Divisions over internet governance intensify in Dubai

Rival visions over governance of the internet have emerged at a UN conference in Dubai.Russia, the UAE and others are proposing that 193 countries have “equal rights to manage the internet” including its technical specifications.They want this stated in an international communications treaty.By contrast, the US wants to limit how the net features in the treaty’s regulations.It says that failure to do so could aid censorship, adding that its view is backed by many countries in Europe, Latin America and the Asia-Pacific.
http://www.bbc.co.uk/news/technology-20661932Also see:Russia abandons proposal for U.N. governance of Internet
A Russian-led coalition has withdrawn a controversial proposal to turn Internet governance over a United Nations agency, a plan opposed by Western governments during ongoing talks over an international communications treaty.The proposal, supported by China, Saudi Arabia, the United Arab Emirates, and others, would have called on the U.N. to help member states seize control of key Internet engineering assets, including domain names, addresses, and numbering. The United States, Canada, France, Sweden, and others opposed the proposal, fearing that it could do grave harm to the current free and open Internet.
http://news.cnet.com/8301-1023_3-57558363-93/russia-abandons-proposal-for-u.n-governance-of-internet/Arab proposal prompts ‘impasse’ at UN net regulation talks
A UN meeting has set Britain, the United States and other Western countries against Arab States and Russia in a diplomatic battle over whether the internet should be more regulated.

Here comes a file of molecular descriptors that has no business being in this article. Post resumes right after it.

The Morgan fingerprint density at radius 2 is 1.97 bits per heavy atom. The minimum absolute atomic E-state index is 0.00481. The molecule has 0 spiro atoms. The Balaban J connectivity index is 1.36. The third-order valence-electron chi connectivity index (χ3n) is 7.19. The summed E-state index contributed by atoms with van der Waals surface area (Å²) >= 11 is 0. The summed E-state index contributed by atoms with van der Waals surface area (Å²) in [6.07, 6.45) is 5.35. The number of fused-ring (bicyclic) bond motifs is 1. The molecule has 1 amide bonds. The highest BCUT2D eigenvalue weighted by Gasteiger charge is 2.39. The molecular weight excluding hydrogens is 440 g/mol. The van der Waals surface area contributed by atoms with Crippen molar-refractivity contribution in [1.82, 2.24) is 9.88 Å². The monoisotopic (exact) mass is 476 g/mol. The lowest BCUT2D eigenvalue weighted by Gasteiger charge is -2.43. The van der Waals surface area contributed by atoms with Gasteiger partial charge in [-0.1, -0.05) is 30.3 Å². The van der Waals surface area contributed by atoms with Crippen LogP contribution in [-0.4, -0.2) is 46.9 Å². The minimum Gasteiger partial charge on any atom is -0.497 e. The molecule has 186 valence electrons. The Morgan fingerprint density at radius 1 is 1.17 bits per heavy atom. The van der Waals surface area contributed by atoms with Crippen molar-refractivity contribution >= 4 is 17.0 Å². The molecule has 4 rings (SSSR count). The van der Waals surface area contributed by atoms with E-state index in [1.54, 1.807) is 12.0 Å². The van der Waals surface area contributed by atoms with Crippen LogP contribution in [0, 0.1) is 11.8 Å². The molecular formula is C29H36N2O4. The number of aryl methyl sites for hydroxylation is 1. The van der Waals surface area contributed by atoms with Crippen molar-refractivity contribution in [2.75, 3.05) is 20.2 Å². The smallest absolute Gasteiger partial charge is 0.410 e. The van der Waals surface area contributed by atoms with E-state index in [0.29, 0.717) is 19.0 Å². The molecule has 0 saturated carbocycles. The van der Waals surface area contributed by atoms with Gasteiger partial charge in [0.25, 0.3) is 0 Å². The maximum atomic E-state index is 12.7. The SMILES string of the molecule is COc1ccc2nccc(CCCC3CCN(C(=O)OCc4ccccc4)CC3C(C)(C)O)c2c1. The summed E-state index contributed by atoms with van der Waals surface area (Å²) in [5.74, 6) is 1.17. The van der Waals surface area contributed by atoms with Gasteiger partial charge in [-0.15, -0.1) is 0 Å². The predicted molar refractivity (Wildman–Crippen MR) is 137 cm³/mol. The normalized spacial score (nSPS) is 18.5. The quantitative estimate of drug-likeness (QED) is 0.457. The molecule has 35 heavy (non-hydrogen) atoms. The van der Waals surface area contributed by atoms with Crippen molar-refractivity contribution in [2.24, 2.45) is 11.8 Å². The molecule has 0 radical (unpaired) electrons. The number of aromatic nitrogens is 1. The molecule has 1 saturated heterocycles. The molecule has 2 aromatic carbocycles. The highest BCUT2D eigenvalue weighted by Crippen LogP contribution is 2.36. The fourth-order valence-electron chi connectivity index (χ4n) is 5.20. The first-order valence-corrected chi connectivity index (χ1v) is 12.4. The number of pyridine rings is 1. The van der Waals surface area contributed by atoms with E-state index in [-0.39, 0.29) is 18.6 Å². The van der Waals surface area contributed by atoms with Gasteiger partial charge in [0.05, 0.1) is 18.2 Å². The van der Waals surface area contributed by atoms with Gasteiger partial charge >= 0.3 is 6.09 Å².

www.telegraph.co.uk/technology/news/9734512/Arab-proposal-prompts-impasse-at-UN-net-regulation-talks.htmlProposal for global regulation of web
Arab pitch at tech conference wins backing of China and Russia
http://www.ft.com/cms/s/0/1b114d8c-422e-11e2-bb3a-00144feabdc0.htmlEditorial The internet does not need throttling
http://www.ft.com/cms/s/0/6d30ca00-3afb-11e2-b3f0-00144feabdc0.htmlJohn Kampfner Beyond autocrats’ reach
http://www.ft.com/cms/s/0/b4df686e-3a17-11e2-baac-00144feabdc0.htmlAccess Denied: The United Nations couldn’t control the Internet even if it wanted to.
The International Telecommunication Union, a special U.N. organization that is “committed to connecting all the world’s people,” is in the middle of 10 days of largely closed-doors meetings in Dubai, where the agenda seems more aimed at controlling global communications. In opening remarks to the 2,000 delegates from 193 countries, ITU Secretary General Hamadan Touré emphasized that cybersecurity should come first and, implicitly, that it should come under his purview. For all the commitments to openness that he and others profess, this conference is about the national security interests of states.For starters, Dr. Touré would like to see some form of U.N. control of Internet domain names and numbers, something currently administered by the private, nonprofit Internet Corporation for Assigned Names and Numbers (ICANN). But this would hardly improve security by itself. There is a kind of naïve faith that if nation-states exert greater control over cyberspace-based communications, security will improve. China, Russia, and a host of other nations — most of them authoritarian — love the idea of more control, as this would enable greater censorship and erode individual privacy. Sadly, many liberal democratic states, out of a mix of economic and security concerns, go along with the idea of giving nations more authority to regulate cyber-communications.

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